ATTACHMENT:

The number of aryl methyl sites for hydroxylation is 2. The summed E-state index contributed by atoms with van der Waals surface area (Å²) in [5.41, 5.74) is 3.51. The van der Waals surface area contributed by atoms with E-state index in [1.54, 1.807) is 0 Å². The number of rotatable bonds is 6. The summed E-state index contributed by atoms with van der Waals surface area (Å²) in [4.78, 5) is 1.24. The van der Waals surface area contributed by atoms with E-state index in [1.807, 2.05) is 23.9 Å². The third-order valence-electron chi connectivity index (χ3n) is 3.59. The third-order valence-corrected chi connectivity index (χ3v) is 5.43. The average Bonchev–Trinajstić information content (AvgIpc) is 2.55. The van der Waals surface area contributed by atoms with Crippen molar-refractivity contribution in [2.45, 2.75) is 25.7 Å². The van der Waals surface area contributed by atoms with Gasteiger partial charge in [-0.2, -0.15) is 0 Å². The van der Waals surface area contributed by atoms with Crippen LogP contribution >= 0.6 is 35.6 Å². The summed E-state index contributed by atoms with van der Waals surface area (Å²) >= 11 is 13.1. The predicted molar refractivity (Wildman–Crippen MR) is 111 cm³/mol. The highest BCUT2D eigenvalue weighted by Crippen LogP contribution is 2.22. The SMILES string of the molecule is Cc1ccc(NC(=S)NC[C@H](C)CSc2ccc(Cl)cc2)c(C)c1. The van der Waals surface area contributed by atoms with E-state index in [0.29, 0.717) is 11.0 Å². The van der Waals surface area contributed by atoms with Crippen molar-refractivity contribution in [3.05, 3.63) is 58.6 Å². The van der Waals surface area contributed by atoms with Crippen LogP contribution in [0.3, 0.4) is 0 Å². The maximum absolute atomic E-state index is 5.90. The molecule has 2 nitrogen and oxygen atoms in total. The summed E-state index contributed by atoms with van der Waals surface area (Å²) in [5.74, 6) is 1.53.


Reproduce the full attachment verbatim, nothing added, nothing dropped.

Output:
The number of aryl methyl sites for hydroxylation is 2. The summed E-state index contributed by atoms with van der Waals surface area (Å²) in [5.41, 5.74) is 3.51. The van der Waals surface area contributed by atoms with E-state index in [1.54, 1.807) is 0 Å². The number of rotatable bonds is 6. The summed E-state index contributed by atoms with van der Waals surface area (Å²) in [4.78, 5) is 1.24. The van der Waals surface area contributed by atoms with E-state index in [1.807, 2.05) is 23.9 Å². The third-order valence-electron chi connectivity index (χ3n) is 3.59. The third-order valence-corrected chi connectivity index (χ3v) is 5.43. The average Bonchev–Trinajstić information content (AvgIpc) is 2.55. The van der Waals surface area contributed by atoms with Crippen molar-refractivity contribution in [2.45, 2.75) is 25.7 Å². The van der Waals surface area contributed by atoms with Gasteiger partial charge in [-0.2, -0.15) is 0 Å². The van der Waals surface area contributed by atoms with Crippen LogP contribution >= 0.6 is 35.6 Å². The summed E-state index contributed by atoms with van der Waals surface area (Å²) >= 11 is 13.1. The predicted molar refractivity (Wildman–Crippen MR) is 111 cm³/mol. The highest BCUT2D eigenvalue weighted by Crippen LogP contribution is 2.22. The SMILES string of the molecule is Cc1ccc(NC(=S)NC[C@H](C)CSc2ccc(Cl)cc2)c(C)c1. The van der Waals surface area contributed by atoms with E-state index in [0.29, 0.717) is 11.0 Å². The van der Waals surface area contributed by atoms with Crippen molar-refractivity contribution in [3.05, 3.63) is 58.6 Å². The van der Waals surface area contributed by atoms with Crippen LogP contribution in [0.3, 0.4) is 0 Å². The maximum absolute atomic E-state index is 5.90. The molecule has 2 nitrogen and oxygen atoms in total. The summed E-state index contributed by atoms with van der Waals surface area (Å²) in [5.74, 6) is 1.53.